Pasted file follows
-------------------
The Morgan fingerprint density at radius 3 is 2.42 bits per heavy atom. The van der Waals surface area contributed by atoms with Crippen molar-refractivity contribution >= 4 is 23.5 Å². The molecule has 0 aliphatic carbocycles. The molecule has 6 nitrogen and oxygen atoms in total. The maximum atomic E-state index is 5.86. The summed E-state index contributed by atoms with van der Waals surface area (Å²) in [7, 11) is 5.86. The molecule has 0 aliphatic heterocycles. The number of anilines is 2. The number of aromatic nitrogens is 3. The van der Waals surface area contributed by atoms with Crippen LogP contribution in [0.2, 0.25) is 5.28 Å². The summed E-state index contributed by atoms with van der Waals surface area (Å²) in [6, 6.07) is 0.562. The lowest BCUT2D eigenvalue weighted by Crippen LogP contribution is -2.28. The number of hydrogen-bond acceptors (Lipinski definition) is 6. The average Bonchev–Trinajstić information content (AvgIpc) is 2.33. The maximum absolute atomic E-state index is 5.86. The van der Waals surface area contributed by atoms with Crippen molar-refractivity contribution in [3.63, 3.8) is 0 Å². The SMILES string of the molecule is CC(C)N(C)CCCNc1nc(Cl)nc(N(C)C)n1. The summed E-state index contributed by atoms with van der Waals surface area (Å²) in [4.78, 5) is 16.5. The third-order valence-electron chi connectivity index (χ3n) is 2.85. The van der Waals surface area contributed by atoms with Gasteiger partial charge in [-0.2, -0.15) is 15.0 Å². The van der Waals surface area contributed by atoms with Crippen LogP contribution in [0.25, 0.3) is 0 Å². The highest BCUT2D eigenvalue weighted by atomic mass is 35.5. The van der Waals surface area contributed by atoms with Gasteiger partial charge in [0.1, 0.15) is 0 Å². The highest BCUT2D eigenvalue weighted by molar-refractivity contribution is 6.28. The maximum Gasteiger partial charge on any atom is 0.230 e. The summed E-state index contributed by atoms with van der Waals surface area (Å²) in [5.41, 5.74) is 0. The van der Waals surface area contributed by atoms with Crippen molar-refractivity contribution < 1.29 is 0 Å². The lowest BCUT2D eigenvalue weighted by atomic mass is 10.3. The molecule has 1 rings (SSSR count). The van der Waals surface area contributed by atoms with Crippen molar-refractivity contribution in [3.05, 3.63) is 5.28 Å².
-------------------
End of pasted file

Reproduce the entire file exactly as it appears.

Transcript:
The Morgan fingerprint density at radius 3 is 2.42 bits per heavy atom. The van der Waals surface area contributed by atoms with Crippen molar-refractivity contribution >= 4 is 23.5 Å². The molecule has 0 aliphatic carbocycles. The molecule has 6 nitrogen and oxygen atoms in total. The maximum atomic E-state index is 5.86. The summed E-state index contributed by atoms with van der Waals surface area (Å²) in [7, 11) is 5.86. The molecule has 0 aliphatic heterocycles. The number of anilines is 2. The number of aromatic nitrogens is 3. The van der Waals surface area contributed by atoms with Crippen LogP contribution in [0.2, 0.25) is 5.28 Å². The summed E-state index contributed by atoms with van der Waals surface area (Å²) in [6, 6.07) is 0.562. The lowest BCUT2D eigenvalue weighted by Crippen LogP contribution is -2.28. The number of hydrogen-bond acceptors (Lipinski definition) is 6. The average Bonchev–Trinajstić information content (AvgIpc) is 2.33. The maximum absolute atomic E-state index is 5.86. The van der Waals surface area contributed by atoms with Crippen molar-refractivity contribution in [3.63, 3.8) is 0 Å². The SMILES string of the molecule is CC(C)N(C)CCCNc1nc(Cl)nc(N(C)C)n1. The summed E-state index contributed by atoms with van der Waals surface area (Å²) in [4.78, 5) is 16.5. The third-order valence-electron chi connectivity index (χ3n) is 2.85. The van der Waals surface area contributed by atoms with Gasteiger partial charge in [-0.2, -0.15) is 15.0 Å². The van der Waals surface area contributed by atoms with Crippen LogP contribution in [0.25, 0.3) is 0 Å². The highest BCUT2D eigenvalue weighted by atomic mass is 35.5. The van der Waals surface area contributed by atoms with Gasteiger partial charge in [0.1, 0.15) is 0 Å². The highest BCUT2D eigenvalue weighted by molar-refractivity contribution is 6.28. The maximum Gasteiger partial charge on any atom is 0.230 e. The summed E-state index contributed by atoms with van der Waals surface area (Å²) in [5.41, 5.74) is 0. The van der Waals surface area contributed by atoms with Crippen molar-refractivity contribution < 1.29 is 0 Å². The lowest BCUT2D eigenvalue weighted by atomic mass is 10.3. The molecule has 1 rings (SSSR count). The van der Waals surface area contributed by atoms with Crippen molar-refractivity contribution in [3.05, 3.63) is 5.28 Å².